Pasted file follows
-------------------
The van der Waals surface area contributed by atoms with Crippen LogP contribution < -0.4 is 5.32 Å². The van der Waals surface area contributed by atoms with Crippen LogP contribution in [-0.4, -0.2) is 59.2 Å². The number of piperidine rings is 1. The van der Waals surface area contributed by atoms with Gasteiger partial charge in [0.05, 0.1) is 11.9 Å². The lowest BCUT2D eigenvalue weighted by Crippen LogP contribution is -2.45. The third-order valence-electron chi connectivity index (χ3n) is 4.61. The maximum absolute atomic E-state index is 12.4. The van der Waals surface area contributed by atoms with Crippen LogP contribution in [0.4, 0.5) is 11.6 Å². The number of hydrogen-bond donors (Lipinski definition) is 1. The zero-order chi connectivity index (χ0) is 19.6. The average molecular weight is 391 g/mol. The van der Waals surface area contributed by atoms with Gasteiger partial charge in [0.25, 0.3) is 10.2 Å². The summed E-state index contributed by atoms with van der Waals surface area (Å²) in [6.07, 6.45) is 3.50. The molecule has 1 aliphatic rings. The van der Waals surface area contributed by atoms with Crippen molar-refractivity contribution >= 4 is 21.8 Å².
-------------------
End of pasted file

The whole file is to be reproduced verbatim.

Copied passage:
The van der Waals surface area contributed by atoms with Crippen LogP contribution < -0.4 is 5.32 Å². The van der Waals surface area contributed by atoms with Crippen LogP contribution in [-0.4, -0.2) is 59.2 Å². The number of piperidine rings is 1. The van der Waals surface area contributed by atoms with Gasteiger partial charge in [0.05, 0.1) is 11.9 Å². The lowest BCUT2D eigenvalue weighted by Crippen LogP contribution is -2.45. The third-order valence-electron chi connectivity index (χ3n) is 4.61. The maximum absolute atomic E-state index is 12.4. The van der Waals surface area contributed by atoms with Crippen LogP contribution in [0.4, 0.5) is 11.6 Å². The number of hydrogen-bond donors (Lipinski definition) is 1. The zero-order chi connectivity index (χ0) is 19.6. The average molecular weight is 391 g/mol. The van der Waals surface area contributed by atoms with Gasteiger partial charge in [0.25, 0.3) is 10.2 Å². The summed E-state index contributed by atoms with van der Waals surface area (Å²) in [6.07, 6.45) is 3.50. The molecule has 1 aliphatic rings. The van der Waals surface area contributed by atoms with Crippen molar-refractivity contribution >= 4 is 21.8 Å².